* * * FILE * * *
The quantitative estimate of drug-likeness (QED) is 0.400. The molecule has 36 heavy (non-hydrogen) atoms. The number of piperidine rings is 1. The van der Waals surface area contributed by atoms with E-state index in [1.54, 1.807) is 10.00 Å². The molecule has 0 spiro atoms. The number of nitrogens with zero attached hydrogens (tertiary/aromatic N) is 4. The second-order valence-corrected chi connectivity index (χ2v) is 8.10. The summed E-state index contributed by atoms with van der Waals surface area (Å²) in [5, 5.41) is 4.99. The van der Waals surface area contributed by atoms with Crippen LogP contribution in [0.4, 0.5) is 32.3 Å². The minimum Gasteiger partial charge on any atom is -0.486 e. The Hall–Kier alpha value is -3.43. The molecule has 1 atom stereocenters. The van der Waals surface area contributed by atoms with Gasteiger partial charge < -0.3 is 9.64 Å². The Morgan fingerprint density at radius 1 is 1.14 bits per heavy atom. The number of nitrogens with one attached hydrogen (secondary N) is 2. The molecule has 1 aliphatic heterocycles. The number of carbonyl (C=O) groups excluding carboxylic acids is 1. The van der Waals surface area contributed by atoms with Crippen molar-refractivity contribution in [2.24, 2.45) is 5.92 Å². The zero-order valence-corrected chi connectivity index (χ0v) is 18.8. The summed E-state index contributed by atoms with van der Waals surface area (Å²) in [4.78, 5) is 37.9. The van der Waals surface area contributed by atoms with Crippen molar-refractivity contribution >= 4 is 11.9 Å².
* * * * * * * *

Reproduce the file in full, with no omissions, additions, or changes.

The quantitative estimate of drug-likeness (QED) is 0.400. The molecule has 36 heavy (non-hydrogen) atoms. The number of piperidine rings is 1. The van der Waals surface area contributed by atoms with E-state index in [1.54, 1.807) is 10.00 Å². The molecule has 0 spiro atoms. The number of nitrogens with zero attached hydrogens (tertiary/aromatic N) is 4. The second-order valence-corrected chi connectivity index (χ2v) is 8.10. The summed E-state index contributed by atoms with van der Waals surface area (Å²) in [5, 5.41) is 4.99. The van der Waals surface area contributed by atoms with Crippen LogP contribution in [0.4, 0.5) is 32.3 Å². The minimum Gasteiger partial charge on any atom is -0.486 e. The Hall–Kier alpha value is -3.43. The molecule has 1 atom stereocenters. The van der Waals surface area contributed by atoms with Gasteiger partial charge < -0.3 is 9.64 Å². The Morgan fingerprint density at radius 1 is 1.14 bits per heavy atom. The number of nitrogens with one attached hydrogen (secondary N) is 2. The molecule has 1 aliphatic heterocycles. The number of carbonyl (C=O) groups excluding carboxylic acids is 1. The van der Waals surface area contributed by atoms with Crippen molar-refractivity contribution in [2.24, 2.45) is 5.92 Å². The zero-order valence-corrected chi connectivity index (χ0v) is 18.8. The summed E-state index contributed by atoms with van der Waals surface area (Å²) in [4.78, 5) is 37.9. The van der Waals surface area contributed by atoms with Crippen molar-refractivity contribution >= 4 is 11.9 Å².